Former American President Trump understood foreign policy to mean splitting and weakening other countries because he basically only knew enemies, not friends.

In the case of the EU, however, there was an implicit recognition that European unification has produced an actor that even the incumbent world power must take seriously and even regard as an equal competitor.

Many EU opponents overlook this, including in Germany.

As an economic power, the EU plays in the premier league.

The path that Trump's successor is taking towards Brussels is the more sensible one.

It sounds pathetic, but Biden is right when he says that Europe is the “natural partner” of the United States.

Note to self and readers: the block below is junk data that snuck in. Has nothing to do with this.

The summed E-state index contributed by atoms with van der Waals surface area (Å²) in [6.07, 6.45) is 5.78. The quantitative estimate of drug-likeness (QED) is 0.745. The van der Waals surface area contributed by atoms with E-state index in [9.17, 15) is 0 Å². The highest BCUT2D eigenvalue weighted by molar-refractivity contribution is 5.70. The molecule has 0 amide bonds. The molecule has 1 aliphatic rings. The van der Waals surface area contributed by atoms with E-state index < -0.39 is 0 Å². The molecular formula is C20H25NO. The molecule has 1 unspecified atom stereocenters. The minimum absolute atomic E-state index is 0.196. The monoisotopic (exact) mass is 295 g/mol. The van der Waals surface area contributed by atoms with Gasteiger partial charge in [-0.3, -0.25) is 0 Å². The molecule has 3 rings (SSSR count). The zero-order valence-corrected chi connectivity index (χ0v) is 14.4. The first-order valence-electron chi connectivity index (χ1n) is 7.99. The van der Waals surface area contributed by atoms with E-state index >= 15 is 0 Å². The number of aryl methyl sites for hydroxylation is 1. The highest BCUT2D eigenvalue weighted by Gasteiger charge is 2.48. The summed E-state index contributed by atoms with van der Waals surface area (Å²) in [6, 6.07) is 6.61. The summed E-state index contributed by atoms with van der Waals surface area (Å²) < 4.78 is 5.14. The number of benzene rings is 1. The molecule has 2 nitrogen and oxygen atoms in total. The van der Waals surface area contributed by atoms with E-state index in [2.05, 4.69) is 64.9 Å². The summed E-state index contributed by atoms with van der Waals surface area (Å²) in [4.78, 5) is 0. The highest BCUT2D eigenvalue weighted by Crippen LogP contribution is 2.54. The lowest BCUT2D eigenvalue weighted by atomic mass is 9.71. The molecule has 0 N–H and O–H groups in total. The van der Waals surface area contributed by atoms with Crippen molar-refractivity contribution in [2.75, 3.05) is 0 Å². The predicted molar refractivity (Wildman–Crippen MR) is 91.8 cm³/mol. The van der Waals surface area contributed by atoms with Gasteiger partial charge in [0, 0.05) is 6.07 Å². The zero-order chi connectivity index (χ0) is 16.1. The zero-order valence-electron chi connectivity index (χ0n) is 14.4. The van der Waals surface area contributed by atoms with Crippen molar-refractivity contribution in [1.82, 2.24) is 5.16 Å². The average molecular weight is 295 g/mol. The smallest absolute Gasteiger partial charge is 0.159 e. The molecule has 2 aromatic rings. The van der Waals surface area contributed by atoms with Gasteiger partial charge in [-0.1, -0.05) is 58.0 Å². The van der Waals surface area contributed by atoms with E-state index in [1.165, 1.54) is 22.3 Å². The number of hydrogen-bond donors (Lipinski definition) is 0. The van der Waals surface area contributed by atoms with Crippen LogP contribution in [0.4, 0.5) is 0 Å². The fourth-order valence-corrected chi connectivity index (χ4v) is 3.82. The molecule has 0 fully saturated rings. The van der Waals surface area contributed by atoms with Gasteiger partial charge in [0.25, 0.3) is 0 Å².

When the West falls apart, countries like Russia and China often benefit in the end.

This also applies to the old dispute over state aid for Boeing and Airbus, which was defused just in time for the EU-US summit in Brussels.

In other dossiers, not least with climate protection, it will remain more difficult, because despite all the friendly words there are tangible differences in interests.

But it is more important that the EU clarifies in principle where it stands in the growing American conflict with China. In the Xinjiang case, it followed Biden's sanctions, and when it came to investments it went its own way (at German request). The much-invoked unity of the West depends not only on Washington, but also on Brussels.